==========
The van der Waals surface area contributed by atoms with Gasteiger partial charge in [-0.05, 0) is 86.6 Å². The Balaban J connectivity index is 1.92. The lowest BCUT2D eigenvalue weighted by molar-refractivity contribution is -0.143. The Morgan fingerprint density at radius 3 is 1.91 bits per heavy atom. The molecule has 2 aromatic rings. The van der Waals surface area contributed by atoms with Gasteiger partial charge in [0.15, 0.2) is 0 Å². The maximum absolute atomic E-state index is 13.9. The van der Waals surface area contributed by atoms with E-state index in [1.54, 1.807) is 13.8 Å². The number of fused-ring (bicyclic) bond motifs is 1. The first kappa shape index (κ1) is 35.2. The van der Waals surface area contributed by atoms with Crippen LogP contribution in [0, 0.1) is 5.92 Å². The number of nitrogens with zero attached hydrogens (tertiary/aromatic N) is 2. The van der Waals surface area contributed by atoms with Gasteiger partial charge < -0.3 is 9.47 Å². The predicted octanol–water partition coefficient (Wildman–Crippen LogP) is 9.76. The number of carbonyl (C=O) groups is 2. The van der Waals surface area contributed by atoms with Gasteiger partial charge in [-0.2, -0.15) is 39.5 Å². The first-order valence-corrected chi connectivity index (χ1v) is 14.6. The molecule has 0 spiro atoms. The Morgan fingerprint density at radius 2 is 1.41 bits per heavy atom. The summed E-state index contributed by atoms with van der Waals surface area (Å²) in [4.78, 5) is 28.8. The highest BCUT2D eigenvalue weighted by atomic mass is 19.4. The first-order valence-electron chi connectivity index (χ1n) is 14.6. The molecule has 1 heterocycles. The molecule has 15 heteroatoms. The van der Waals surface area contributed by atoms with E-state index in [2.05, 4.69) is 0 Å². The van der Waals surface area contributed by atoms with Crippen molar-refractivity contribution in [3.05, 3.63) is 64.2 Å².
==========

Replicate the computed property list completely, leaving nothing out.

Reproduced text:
The van der Waals surface area contributed by atoms with Gasteiger partial charge in [-0.05, 0) is 86.6 Å². The Balaban J connectivity index is 1.92. The lowest BCUT2D eigenvalue weighted by molar-refractivity contribution is -0.143. The Morgan fingerprint density at radius 3 is 1.91 bits per heavy atom. The molecule has 2 aromatic rings. The van der Waals surface area contributed by atoms with Gasteiger partial charge in [0.15, 0.2) is 0 Å². The maximum absolute atomic E-state index is 13.9. The van der Waals surface area contributed by atoms with E-state index in [1.54, 1.807) is 13.8 Å². The number of fused-ring (bicyclic) bond motifs is 1. The first kappa shape index (κ1) is 35.2. The van der Waals surface area contributed by atoms with Crippen LogP contribution in [0, 0.1) is 5.92 Å². The number of nitrogens with zero attached hydrogens (tertiary/aromatic N) is 2. The van der Waals surface area contributed by atoms with Gasteiger partial charge < -0.3 is 9.47 Å². The predicted octanol–water partition coefficient (Wildman–Crippen LogP) is 9.76. The number of carbonyl (C=O) groups is 2. The van der Waals surface area contributed by atoms with Gasteiger partial charge in [-0.2, -0.15) is 39.5 Å². The first-order valence-corrected chi connectivity index (χ1v) is 14.6. The molecule has 0 spiro atoms. The Morgan fingerprint density at radius 2 is 1.41 bits per heavy atom. The summed E-state index contributed by atoms with van der Waals surface area (Å²) in [4.78, 5) is 28.8. The highest BCUT2D eigenvalue weighted by atomic mass is 19.4. The first-order valence-electron chi connectivity index (χ1n) is 14.6. The molecule has 1 heterocycles. The molecule has 15 heteroatoms. The van der Waals surface area contributed by atoms with E-state index in [2.05, 4.69) is 0 Å². The van der Waals surface area contributed by atoms with Crippen molar-refractivity contribution in [3.05, 3.63) is 64.2 Å².